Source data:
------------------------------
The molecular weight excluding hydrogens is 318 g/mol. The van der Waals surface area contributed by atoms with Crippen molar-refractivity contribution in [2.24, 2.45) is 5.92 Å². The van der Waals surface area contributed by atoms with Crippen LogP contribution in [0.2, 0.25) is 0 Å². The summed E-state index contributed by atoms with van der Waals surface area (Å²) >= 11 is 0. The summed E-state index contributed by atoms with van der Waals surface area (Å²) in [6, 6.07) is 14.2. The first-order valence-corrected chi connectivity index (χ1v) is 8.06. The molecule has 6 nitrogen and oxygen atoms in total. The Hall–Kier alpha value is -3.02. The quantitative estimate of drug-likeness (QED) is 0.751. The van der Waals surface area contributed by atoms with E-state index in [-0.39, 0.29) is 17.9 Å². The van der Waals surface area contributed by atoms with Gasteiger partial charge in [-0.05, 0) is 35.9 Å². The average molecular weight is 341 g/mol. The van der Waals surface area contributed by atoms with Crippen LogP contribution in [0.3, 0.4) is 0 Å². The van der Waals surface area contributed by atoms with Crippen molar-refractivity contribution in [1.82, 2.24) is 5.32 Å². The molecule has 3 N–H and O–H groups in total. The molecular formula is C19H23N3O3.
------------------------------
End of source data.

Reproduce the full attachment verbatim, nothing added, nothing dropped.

The molecular weight excluding hydrogens is 318 g/mol. The van der Waals surface area contributed by atoms with Crippen molar-refractivity contribution in [2.24, 2.45) is 5.92 Å². The van der Waals surface area contributed by atoms with Crippen LogP contribution in [0.2, 0.25) is 0 Å². The summed E-state index contributed by atoms with van der Waals surface area (Å²) >= 11 is 0. The summed E-state index contributed by atoms with van der Waals surface area (Å²) in [6, 6.07) is 14.2. The first-order valence-corrected chi connectivity index (χ1v) is 8.06. The molecule has 6 nitrogen and oxygen atoms in total. The Hall–Kier alpha value is -3.02. The quantitative estimate of drug-likeness (QED) is 0.751. The van der Waals surface area contributed by atoms with E-state index in [-0.39, 0.29) is 17.9 Å². The van der Waals surface area contributed by atoms with Gasteiger partial charge in [-0.05, 0) is 35.9 Å². The average molecular weight is 341 g/mol. The van der Waals surface area contributed by atoms with Crippen LogP contribution in [0.3, 0.4) is 0 Å². The van der Waals surface area contributed by atoms with Crippen molar-refractivity contribution in [1.82, 2.24) is 5.32 Å². The molecule has 3 N–H and O–H groups in total. The molecular formula is C19H23N3O3.